I can’t describe what I felt when I saw her. I couldn’t make myself look at her. I froze. Honestly, I just remember holding her extended hand and being on my knees. My hands are shaking even as I write this. I really have no idea how long I had my head on top of our hands, but I remember how hard it was to breathe and hearing muffled whimpers around me.

That was the moment I said goodbye. I knew it was the last time I would see her.

People told us she was having conversations days before my sister and I arrived. She was still chatty and lovely.

She spoke with two of my younger cousins over the Internet in those days before. They sent their love to her and the people around her.

After that conversation she said, “All that’s left is to see my last two.” She was speaking of my sister and I.

Her body fought to stay alive. Her heart rate rose to frightening heights and faint lows. She couldn’t speak.

That was the hardest part. She was waiting for us.

I’m not one to show bursts of emotion, but watching the reason for your existence wither away didn’t compute. It didn’t mean that those memories were gone; it just meant the person I shared them with would be. I’m slowly becoming okay with it.

What I’m not okay with is the piece-of-shit disease that takes a hold of our bodies and kills us from the inside out. Something that stems from nowhere, for no fucking reason at all and decides to kill. To create pain and suffering for the people around it. No cure, no universal solution, just a hope that it can go away.

It took three days for the cancer to take control.


When my grandmother was diagnosed, she said “No.” No treatments, no operations, no needles or knives. She said “whatever may come can come. Let it run its course.”

What followed was a year of harsh change. Change in diet, activity, and lifestyle–something she was not used to in the slightest. She was the definition of an independant woman. She managed a business, she bought all her groceries; she even ran and attended multiple church groups on her own.

She was a woman of faith. Catholicism is embedded within Bolivian culture and was a very big part of her life. The times I went back to Bolivia, every Sunday without fail we would go and see my grandfather and great aunt at the big cemetery to pray and lend fresh flowers. Church closely followed the visit.

The way I see it, it’s not necessarily a religious following, but it’s a ceremonial and ritualistic one. One of tradition, which I keep very close to my heart. I consider myself a Catholic but not a normal one.

She taught me that formalities only go so far. You don’t need a church or an altar to tell you want you can or cannot do. We set our own faith, any way we want to. The labels are just that: labels. As long as you’re confident in what you believe in, who cares?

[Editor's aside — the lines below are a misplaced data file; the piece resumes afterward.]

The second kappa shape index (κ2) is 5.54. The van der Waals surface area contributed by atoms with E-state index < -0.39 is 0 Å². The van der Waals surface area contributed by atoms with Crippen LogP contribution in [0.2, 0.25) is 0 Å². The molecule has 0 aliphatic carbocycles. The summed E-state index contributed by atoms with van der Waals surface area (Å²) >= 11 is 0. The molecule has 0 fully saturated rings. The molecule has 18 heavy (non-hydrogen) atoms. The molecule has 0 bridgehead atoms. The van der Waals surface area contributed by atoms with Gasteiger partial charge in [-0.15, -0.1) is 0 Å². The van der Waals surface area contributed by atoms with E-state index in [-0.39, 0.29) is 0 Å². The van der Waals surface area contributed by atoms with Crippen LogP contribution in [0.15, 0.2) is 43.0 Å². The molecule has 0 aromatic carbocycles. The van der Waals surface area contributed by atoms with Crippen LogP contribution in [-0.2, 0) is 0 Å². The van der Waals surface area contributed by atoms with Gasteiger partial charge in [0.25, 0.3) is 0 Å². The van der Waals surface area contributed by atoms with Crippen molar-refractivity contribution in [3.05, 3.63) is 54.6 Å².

I choose to believe she’s in a better place. I want there to be a better place. A place where she can rest and share her life to her husband and our ancestors. This is my choice, and I’m okay with that.

I hope she reads this when she gets the chance.


There are few ways to express the pain I felt watching my family go through the process. Brothers and sisters planning and organizing something so morbid, so shattering. Six successful and wonderful human beings, reduced to hollow shells. Making phone calls and talking out of obligation.

I watched my father age ten years in three days.

He had stayed in Bolivia for a month and some before I arrived. He told me of the sleepless nights he had with his other brother, Javier. They would just sit together and cry. They were prepared; at least that’s what he told me when we talked in her backyard.

The hard part was over, at least for me.

I felt sick about a week before I got all the buzz in the Capitol. I wasn’t eating well and could barely sleep. In the phonecalls I had with my father, he didn’t sound like himself; he sounded weak.

The lack of sleep and appetite came with everything else, I guess. I’m still feeling a bit off. It’s only been a week since everything happened. I hope writing this helps.


There was really nothing more I could’ve asked for in her. Who she was and the life she led left a dent in the city of Cochabamba the day she left us. There were hundreds of people who reached out, hundreds of people who came to her wake, and hundreds of people who said goodbye.

When I say I’m sorry, I’m not apologizing. I choose to feel the weight of my soul for losing someone so close to me. I feel the sorrow with full force, and I don’t know how long it will take me to recover.

Her name was Maria Elma Soria-Galvarro de Pozadas and her body surrendered on Monday, February 13. 

I love you, and I’m sorry.